God requires us to be holy because that’s what we’re created for, not so he can have something to hold over our heads. We also do not have to be perfect to be forgiven.
As you can see under the heading “Justification vs. Theosis?” in Salvation by Christ: A Response to the Credenda/Agenda, Lutheran and Orthodox scholars have discussed justification and discovered their teachings are much the same. Check out this article if you want a full understanding of the Orthodox view of justification.
If we look at the beliefs of the Early Church for a guide, we find that they looked at the whole of the teachings by Paul, Peter, and James. And if we read “justification” as “make righteous,” then it has to include acts of charity, prayer, and the like–especially if you want to strengthen your faith.
After all, we wouldn’t consider Ebenezer Scrooge to be saved, even if he were to say he had faith in God. Christ Himself railed against those who cared nothing for the poor and needy, culminating this teaching in a parable which showed a rich man in suffering, while the poor man he neglected, Lazarus, experienced bliss.
(Both were in Hades, where all souls went. But their experiences differed because of, and were separated by, the spiritual gulf of their different choices, as St. Gregory of Nyssa explains in On the Soul and the Resurrection.)
The danger is getting faith and deeds out of balance. Just as we wouldn’t believe Scrooge if he called himself a Christian, we also should not concentrate on good deeds over faith, as if they will somehow get God to love us more. In the late Middle Ages, the Catholic church overemphasized works, which led Martin Luther to say that salvation is by faith alone.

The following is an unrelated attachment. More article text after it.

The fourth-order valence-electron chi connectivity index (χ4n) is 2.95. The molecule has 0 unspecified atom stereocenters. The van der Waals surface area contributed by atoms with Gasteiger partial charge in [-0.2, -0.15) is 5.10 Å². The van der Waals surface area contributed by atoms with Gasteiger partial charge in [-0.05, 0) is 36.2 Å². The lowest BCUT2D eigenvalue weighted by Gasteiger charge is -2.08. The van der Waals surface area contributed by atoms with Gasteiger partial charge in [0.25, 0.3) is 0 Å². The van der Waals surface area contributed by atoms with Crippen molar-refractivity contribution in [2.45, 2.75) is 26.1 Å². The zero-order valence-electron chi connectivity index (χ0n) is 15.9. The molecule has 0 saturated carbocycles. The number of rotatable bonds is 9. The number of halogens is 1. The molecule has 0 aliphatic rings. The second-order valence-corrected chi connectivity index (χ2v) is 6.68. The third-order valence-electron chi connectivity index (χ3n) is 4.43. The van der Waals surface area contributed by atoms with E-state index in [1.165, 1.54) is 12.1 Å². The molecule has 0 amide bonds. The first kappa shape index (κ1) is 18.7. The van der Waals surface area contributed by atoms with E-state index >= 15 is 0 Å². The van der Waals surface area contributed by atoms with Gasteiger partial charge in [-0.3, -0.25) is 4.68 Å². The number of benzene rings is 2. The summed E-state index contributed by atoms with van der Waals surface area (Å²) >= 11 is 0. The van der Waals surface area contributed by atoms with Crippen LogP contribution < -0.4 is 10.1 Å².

In the final analysis, faith holds primacy, and that is why the Early Church (both East and West) consciously said one is saved by faith and good works, not by good works and faith.
Just as meaningful doing should naturally flow from authentic being; life-giving good works should spontaneously arise from a living faith. –Dr. Daniel F. Stramara Jr., Faith and Good Works
Orthodox view of redemption, again
First of all, the reason for the Cross is a bit different.
God is seen as impassive; that is, he’s not stirred to strong passions for evil in the same way we humans are, passions which drive us to defend ourselves or our good name at the expense of rational thinking or love or justice.
He does not hate sinners, as demonstrated when Christ spent so much time with sinners. He hates sinful deeds–those are what condemn a soul.
And when the Bible speaks of his wrath, that “wrath” is actually the way sinners experience his love and sense of justice–you know, just as with a parent and child.
A good parent loves the child, protects him, and tells him not to do things because they will hurt him, make things difficult for the parent changing his diaper, or will hurt someone else.